In FIG. 8, it is shown that the invention can be applied to a tank/housing which is pre-formed of stainless steel or the like, rather than of molded ceramic. In this form of the invention, the tank 310 can be formed by deep drawing, or by hydraulic (hydro) forming, to which the piezoelectric mixture could be fused during the process of firing that mixture. Thus, tank 310 in this arrangement includes outer walls 312, 313, 314, 315, and an inner wall 332 providing a container for liquid L. A plurality of piezoelectric elements is illustrated as being attached to these walls. In this arrangement, there is a piezoelectric element 330, and an element 321. Each of these, after being molded, has an electrode attached thereto, for example an electrode 334 for the element 330 and an electrode 324 for the element 321. These electrodes have conductors 336, 328 respectively attached thereto.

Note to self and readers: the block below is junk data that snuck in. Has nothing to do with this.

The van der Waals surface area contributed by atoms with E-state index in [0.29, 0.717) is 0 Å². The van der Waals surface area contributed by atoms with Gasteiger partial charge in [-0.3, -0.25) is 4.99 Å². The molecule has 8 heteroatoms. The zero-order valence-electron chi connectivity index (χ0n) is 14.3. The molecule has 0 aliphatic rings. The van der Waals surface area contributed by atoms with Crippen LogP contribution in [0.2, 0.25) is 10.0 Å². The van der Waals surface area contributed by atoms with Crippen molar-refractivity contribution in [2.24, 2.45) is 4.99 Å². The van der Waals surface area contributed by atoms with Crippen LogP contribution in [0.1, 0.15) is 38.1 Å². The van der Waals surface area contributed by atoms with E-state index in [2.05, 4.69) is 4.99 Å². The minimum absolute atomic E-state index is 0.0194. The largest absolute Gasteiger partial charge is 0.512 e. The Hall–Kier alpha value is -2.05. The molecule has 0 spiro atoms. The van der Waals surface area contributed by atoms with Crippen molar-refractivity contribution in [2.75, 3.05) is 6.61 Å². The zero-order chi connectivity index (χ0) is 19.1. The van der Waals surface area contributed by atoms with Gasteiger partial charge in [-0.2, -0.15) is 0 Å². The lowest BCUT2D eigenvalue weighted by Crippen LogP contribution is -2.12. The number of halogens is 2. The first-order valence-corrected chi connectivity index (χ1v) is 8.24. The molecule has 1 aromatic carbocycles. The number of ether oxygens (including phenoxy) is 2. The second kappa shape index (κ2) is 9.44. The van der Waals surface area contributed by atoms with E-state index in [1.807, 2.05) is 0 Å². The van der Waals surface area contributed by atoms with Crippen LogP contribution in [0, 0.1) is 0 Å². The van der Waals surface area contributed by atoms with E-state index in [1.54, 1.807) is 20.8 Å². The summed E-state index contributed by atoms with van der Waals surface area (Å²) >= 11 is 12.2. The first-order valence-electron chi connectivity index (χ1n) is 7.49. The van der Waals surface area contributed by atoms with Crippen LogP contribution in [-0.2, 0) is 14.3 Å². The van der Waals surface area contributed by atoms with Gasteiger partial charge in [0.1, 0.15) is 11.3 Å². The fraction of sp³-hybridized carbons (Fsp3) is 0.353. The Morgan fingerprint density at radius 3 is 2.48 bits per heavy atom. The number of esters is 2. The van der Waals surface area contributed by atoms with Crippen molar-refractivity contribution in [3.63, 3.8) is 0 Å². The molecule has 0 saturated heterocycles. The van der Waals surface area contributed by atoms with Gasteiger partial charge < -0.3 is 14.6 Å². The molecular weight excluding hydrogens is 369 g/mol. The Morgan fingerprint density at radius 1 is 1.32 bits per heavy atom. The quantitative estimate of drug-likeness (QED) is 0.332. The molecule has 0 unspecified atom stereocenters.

In this form of the invention, after the elements 330, 321 are molded, they can be fired, so as to fuse the elements both to the inner walls 332 of the tank, and to their associated electrodes. The tank walls become electrodes cooperating with the electrodes 324, 334 and a conductor 338 can be secured to the tank wall for this purpose.

This duplicates all of the previously mentioned advantages found in the ceramic tanks above, in that the elaborate bonding techniques required for connecting a tank to a housing, and also required for connecting electrodes to the tank, are dispensed with.

In FIG. 9, there is shown another form of molded, ceramic tank 410, having walls 412, 413, 414, 415.

In this form of the invention, the piezoelectric element 421 is molded of ceramic, with the electrodes 422, 424 being fused thereto. In this arrangement, the ceramic material of which the tank proper is formed could be of a conventional ceramic mixture, rather than one having a particular capability of being made piezoelectric. Thereafter, the electrodes 422, 424 could be fused into the housing wherever desired, after which the piezoelectric material 421 could be fused to the electrodes in a second firing.